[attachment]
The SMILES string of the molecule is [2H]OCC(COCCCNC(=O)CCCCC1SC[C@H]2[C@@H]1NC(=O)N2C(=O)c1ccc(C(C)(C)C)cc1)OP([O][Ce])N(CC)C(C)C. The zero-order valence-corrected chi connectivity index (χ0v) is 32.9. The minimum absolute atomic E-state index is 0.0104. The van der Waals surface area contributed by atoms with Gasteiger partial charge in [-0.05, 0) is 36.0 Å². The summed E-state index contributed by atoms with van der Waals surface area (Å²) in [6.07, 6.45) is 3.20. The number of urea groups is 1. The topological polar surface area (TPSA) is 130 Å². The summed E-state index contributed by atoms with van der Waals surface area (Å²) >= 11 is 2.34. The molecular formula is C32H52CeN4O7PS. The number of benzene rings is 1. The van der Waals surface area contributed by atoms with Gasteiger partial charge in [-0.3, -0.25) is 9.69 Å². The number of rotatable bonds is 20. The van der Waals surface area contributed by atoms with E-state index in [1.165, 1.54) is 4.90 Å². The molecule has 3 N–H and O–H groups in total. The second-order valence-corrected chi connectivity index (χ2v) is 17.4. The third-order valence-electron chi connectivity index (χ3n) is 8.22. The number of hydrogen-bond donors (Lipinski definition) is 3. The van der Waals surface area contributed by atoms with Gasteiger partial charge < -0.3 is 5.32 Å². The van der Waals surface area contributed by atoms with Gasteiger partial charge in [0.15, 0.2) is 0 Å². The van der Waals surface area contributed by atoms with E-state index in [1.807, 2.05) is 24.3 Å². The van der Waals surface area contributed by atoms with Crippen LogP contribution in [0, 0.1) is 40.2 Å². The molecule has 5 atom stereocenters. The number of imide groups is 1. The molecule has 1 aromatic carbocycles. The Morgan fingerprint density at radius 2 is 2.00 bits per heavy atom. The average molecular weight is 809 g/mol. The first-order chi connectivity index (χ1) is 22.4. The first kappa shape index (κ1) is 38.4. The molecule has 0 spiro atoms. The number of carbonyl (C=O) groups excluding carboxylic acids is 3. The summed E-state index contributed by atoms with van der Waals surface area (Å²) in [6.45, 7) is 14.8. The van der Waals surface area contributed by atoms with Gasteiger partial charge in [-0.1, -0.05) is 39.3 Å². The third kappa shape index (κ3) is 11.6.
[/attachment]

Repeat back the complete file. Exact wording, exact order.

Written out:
The SMILES string of the molecule is [2H]OCC(COCCCNC(=O)CCCCC1SC[C@H]2[C@@H]1NC(=O)N2C(=O)c1ccc(C(C)(C)C)cc1)OP([O][Ce])N(CC)C(C)C. The zero-order valence-corrected chi connectivity index (χ0v) is 32.9. The minimum absolute atomic E-state index is 0.0104. The van der Waals surface area contributed by atoms with Gasteiger partial charge in [-0.05, 0) is 36.0 Å². The summed E-state index contributed by atoms with van der Waals surface area (Å²) in [6.07, 6.45) is 3.20. The number of urea groups is 1. The topological polar surface area (TPSA) is 130 Å². The summed E-state index contributed by atoms with van der Waals surface area (Å²) >= 11 is 2.34. The molecular formula is C32H52CeN4O7PS. The number of benzene rings is 1. The van der Waals surface area contributed by atoms with Gasteiger partial charge in [-0.3, -0.25) is 9.69 Å². The number of rotatable bonds is 20. The van der Waals surface area contributed by atoms with E-state index in [1.165, 1.54) is 4.90 Å². The molecule has 3 N–H and O–H groups in total. The second-order valence-corrected chi connectivity index (χ2v) is 17.4. The third-order valence-electron chi connectivity index (χ3n) is 8.22. The number of hydrogen-bond donors (Lipinski definition) is 3. The van der Waals surface area contributed by atoms with Gasteiger partial charge < -0.3 is 5.32 Å². The van der Waals surface area contributed by atoms with Gasteiger partial charge in [0.15, 0.2) is 0 Å². The van der Waals surface area contributed by atoms with E-state index in [1.807, 2.05) is 24.3 Å². The van der Waals surface area contributed by atoms with Crippen LogP contribution in [0, 0.1) is 40.2 Å². The molecule has 5 atom stereocenters. The number of imide groups is 1. The molecule has 1 aromatic carbocycles. The Morgan fingerprint density at radius 2 is 2.00 bits per heavy atom. The average molecular weight is 809 g/mol. The first-order chi connectivity index (χ1) is 22.4. The first kappa shape index (κ1) is 38.4. The molecule has 0 spiro atoms. The number of carbonyl (C=O) groups excluding carboxylic acids is 3. The summed E-state index contributed by atoms with van der Waals surface area (Å²) in [6.45, 7) is 14.8. The van der Waals surface area contributed by atoms with Gasteiger partial charge in [-0.1, -0.05) is 39.3 Å². The third kappa shape index (κ3) is 11.6.